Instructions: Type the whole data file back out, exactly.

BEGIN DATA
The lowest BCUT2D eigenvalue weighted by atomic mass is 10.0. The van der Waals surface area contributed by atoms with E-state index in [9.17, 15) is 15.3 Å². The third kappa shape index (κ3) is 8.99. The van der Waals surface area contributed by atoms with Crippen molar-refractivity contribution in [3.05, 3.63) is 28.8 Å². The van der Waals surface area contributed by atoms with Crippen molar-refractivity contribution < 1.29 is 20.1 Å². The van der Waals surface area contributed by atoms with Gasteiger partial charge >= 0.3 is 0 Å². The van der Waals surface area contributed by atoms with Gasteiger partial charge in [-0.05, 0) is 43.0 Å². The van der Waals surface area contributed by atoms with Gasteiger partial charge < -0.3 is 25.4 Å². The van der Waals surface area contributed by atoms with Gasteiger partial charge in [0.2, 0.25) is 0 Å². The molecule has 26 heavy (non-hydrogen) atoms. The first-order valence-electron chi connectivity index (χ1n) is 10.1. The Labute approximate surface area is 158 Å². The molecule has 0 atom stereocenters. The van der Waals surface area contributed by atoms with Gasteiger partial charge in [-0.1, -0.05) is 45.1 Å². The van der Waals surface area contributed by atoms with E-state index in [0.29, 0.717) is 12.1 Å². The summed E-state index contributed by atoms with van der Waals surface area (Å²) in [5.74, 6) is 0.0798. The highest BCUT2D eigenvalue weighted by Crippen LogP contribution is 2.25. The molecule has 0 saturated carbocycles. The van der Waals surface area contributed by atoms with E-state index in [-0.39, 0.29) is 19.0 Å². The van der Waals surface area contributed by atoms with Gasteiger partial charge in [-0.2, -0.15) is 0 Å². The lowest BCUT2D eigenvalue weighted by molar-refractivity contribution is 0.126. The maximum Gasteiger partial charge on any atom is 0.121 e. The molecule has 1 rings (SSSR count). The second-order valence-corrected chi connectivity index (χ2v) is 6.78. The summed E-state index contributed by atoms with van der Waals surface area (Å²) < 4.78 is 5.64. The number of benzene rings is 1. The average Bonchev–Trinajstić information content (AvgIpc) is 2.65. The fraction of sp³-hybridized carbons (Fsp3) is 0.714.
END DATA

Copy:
The lowest BCUT2D eigenvalue weighted by atomic mass is 10.0. The van der Waals surface area contributed by atoms with E-state index in [9.17, 15) is 15.3 Å². The third kappa shape index (κ3) is 8.99. The van der Waals surface area contributed by atoms with Crippen molar-refractivity contribution in [3.05, 3.63) is 28.8 Å². The van der Waals surface area contributed by atoms with Crippen molar-refractivity contribution < 1.29 is 20.1 Å². The van der Waals surface area contributed by atoms with Gasteiger partial charge >= 0.3 is 0 Å². The van der Waals surface area contributed by atoms with Gasteiger partial charge in [-0.05, 0) is 43.0 Å². The van der Waals surface area contributed by atoms with Gasteiger partial charge < -0.3 is 25.4 Å². The van der Waals surface area contributed by atoms with Gasteiger partial charge in [0.2, 0.25) is 0 Å². The molecule has 26 heavy (non-hydrogen) atoms. The first-order valence-electron chi connectivity index (χ1n) is 10.1. The Labute approximate surface area is 158 Å². The molecule has 0 atom stereocenters. The van der Waals surface area contributed by atoms with Gasteiger partial charge in [-0.1, -0.05) is 45.1 Å². The van der Waals surface area contributed by atoms with E-state index in [0.29, 0.717) is 12.1 Å². The summed E-state index contributed by atoms with van der Waals surface area (Å²) in [5.74, 6) is 0.0798. The highest BCUT2D eigenvalue weighted by Crippen LogP contribution is 2.25. The molecule has 0 saturated carbocycles. The van der Waals surface area contributed by atoms with E-state index in [-0.39, 0.29) is 19.0 Å². The van der Waals surface area contributed by atoms with Gasteiger partial charge in [-0.2, -0.15) is 0 Å². The lowest BCUT2D eigenvalue weighted by molar-refractivity contribution is 0.126. The maximum Gasteiger partial charge on any atom is 0.121 e. The molecule has 1 rings (SSSR count). The second-order valence-corrected chi connectivity index (χ2v) is 6.78. The summed E-state index contributed by atoms with van der Waals surface area (Å²) < 4.78 is 5.64. The number of benzene rings is 1. The average Bonchev–Trinajstić information content (AvgIpc) is 2.65. The fraction of sp³-hybridized carbons (Fsp3) is 0.714.